THE BLOG

Will Canadian Politics Have a Breakthrough?

04/22/2013 05:39 EDT | Updated 06/22/2013 05:12 EDT

So, the pieces are now in place. The leadership of Canadian political parties has firmed up. Liberal leader Justin Trudeau's ascension to the Liberal leadership puts the final piece on the chessboard.

But will the clarity surrounding leadership of the parties lead to anything different, or will the recent era of partisan brinksmanship continued unabated?

None of it will matter unless some kind of breakthrough erupts that can break across party lines. The biggest and most complex problems of a generation remain unaddressed and stand a chance of remaining so no matter who the leader of the country might be in the future. Unless Justin Trudeau brings his game face to the following predicaments, he runs the risk of simply being an "also ran" like the others.

Poverty -- increasing numbers at Canadian food banks, rise in homelessness, the escalation of children mired in low-income conditions, and the embarrassment of an escalating kind of aboriginal poverty, are situations that now appear endemic in our nation's economic paradigms. Despite the best efforts of numerous MPs and Senators to directly target such problems, no party has seriously come across with effective policies. This generation now runs the danger of accepting a permanent poverty class in its ongoing journey. Warnings from numerous international groups to the Canadian government about poverty's rise have merely been rebuffed. We are now a nation carrying a huge amount of baggage.

Climate Change -- no sincere effort has yet emerged from the House of Commons to deal with the deterioration of the global climate challenge has yet found its way among the parties of the House of Commons. Legislation of such significance will require the cooperation of all parties to resource it with the kind of tools necessary to end this country's black eye as an environmental laggard. The international embarrassment on this file is matched to our own lack of vision and concrete policy on what has to be accomplished if we don't wish to leave our children in a rapidly deteriorating and costly environmental world.

Political Dysfunction -- this is serious. It remains difficult to find a Canadian these days that looks at their federal parliament with a sense of optimism and respect. The greatest decisions we must make as a nation occur in a Chamber not much bigger than a high school gymnasium. Should it fall into that kind of permanent disrepute brought on by the hyper-partisanship we are witnessing at present, what's to become of us? If the House of Commons morphs into the Arena of Selected Interests, we are doomed as a nation to obscurity.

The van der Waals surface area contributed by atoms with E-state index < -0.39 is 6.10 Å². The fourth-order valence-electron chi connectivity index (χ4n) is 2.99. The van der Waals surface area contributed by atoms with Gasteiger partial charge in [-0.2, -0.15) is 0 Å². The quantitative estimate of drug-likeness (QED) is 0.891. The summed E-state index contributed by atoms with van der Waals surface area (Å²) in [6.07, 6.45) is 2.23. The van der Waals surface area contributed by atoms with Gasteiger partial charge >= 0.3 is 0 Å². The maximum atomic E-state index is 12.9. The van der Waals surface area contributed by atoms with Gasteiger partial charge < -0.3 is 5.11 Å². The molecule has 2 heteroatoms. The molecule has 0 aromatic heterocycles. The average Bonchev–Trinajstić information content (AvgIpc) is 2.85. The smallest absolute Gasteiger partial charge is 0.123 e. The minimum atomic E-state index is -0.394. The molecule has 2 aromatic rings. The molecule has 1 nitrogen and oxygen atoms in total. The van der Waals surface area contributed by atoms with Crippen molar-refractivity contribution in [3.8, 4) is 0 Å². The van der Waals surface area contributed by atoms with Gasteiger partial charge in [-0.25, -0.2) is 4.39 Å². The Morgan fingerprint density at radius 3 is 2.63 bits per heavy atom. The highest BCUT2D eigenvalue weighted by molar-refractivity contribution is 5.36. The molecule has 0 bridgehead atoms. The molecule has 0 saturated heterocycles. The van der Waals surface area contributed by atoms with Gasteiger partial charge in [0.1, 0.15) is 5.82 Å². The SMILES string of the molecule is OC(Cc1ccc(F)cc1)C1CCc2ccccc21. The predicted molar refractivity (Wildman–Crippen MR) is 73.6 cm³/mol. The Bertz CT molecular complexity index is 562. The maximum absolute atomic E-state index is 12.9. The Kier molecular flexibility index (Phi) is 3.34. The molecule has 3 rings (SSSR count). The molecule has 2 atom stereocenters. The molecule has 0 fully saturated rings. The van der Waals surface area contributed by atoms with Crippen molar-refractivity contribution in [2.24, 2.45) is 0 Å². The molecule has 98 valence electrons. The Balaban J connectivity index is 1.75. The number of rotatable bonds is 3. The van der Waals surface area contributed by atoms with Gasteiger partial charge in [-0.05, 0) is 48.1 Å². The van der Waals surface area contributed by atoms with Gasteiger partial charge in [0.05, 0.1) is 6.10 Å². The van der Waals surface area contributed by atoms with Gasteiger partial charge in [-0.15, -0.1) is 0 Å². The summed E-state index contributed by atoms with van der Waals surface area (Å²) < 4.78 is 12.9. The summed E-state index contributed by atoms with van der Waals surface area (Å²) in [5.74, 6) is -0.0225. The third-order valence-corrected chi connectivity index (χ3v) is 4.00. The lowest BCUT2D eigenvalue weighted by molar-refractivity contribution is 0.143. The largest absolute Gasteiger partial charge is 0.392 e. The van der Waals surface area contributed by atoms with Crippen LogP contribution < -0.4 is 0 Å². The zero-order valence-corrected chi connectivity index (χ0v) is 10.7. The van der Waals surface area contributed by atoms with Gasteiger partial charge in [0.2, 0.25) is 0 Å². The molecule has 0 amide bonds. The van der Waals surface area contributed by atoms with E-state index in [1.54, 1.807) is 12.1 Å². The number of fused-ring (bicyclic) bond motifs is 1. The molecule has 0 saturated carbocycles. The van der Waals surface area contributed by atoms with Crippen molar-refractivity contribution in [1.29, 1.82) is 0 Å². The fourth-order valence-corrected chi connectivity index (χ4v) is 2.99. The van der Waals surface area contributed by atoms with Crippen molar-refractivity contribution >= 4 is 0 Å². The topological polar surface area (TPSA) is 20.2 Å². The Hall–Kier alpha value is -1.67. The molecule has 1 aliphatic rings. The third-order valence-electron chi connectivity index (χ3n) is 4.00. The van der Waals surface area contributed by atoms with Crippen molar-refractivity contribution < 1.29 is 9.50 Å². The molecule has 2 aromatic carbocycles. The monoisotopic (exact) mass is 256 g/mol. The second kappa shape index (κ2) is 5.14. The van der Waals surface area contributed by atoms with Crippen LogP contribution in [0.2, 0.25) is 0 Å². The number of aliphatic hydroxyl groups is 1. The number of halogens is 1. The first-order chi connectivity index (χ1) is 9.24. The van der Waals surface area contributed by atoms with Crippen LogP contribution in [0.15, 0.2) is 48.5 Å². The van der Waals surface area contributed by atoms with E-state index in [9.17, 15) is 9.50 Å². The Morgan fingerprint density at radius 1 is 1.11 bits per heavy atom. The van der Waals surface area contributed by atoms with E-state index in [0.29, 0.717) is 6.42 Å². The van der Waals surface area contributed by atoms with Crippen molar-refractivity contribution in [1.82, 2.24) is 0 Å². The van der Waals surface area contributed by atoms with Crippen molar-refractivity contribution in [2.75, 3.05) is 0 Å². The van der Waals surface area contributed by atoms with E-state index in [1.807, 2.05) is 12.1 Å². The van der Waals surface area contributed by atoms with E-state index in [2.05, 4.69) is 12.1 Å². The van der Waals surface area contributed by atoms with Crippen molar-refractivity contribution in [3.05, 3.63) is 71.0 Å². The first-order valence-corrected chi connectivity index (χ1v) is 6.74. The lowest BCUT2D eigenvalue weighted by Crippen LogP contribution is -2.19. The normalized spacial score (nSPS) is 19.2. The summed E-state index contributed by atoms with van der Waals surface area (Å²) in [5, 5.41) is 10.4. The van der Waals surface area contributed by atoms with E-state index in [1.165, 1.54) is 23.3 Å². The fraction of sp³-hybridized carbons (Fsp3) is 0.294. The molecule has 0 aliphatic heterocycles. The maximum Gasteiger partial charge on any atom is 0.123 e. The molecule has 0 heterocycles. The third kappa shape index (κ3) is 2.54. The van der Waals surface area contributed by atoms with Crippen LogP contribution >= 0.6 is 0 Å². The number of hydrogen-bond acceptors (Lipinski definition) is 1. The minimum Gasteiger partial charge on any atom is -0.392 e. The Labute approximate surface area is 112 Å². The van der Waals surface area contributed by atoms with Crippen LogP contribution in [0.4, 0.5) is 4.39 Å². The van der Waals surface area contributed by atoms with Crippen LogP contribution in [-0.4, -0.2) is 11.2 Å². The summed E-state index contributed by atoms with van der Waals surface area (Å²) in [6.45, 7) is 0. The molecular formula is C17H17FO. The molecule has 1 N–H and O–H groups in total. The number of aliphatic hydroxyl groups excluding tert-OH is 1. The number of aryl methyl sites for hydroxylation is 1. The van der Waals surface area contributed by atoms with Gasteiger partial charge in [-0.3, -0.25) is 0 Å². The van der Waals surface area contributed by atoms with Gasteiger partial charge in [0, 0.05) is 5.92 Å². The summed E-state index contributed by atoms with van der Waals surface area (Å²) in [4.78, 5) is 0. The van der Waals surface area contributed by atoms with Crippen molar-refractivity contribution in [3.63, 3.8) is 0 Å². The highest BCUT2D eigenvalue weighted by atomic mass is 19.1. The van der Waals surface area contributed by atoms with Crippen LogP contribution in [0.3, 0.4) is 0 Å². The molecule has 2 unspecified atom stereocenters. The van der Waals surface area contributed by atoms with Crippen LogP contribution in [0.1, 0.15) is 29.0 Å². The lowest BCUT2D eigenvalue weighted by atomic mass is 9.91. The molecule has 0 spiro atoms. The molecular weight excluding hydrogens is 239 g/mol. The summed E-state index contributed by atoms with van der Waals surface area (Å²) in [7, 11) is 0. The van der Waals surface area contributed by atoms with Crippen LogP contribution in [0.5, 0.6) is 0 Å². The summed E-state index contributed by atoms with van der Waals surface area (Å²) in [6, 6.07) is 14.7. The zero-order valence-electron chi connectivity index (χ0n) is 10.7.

International Relations -- this week marks Lester Pearson's birthday. Long before he was prime minister or accepted his Nobel Peace Prize, he was a dedicated diplomat that understood Canada's future influence would largely depend on its ability to act effectively as a soft power broker in an increasingly troubled world. As each year passes we are losing that reputation as we slide into domestic political preoccupations that increasingly alarm our global partners. Our incremental retreat from the complexities of the world will only result in global problems flooding our shores. We could neither hold on to an assured Security Council seat nor an effective foreign aid and development program. The world is no longer our theatre of operation but an abandoned playing field to the government of Canada.

These remain but a few of an increasing list of declines we face as a nation. There are many more -- aboriginal justice, democratic reform, pay equity, economic fairness, to name only a few. We yet possess many strengths, but they erode with each decision among the political elite to refuse to cooperate for the sake of the future.

If no party leader in the House comes forward with effective policy to address the problems listed above, then it matters not who governs. We require the kind of robust and visionary leadership politics loves to talk about but then refuses to cooperate to achieve. The political leaders are now in place. Should they continue to act like kings as opposed to a team of rivals, politics will matter less and less to all of us.

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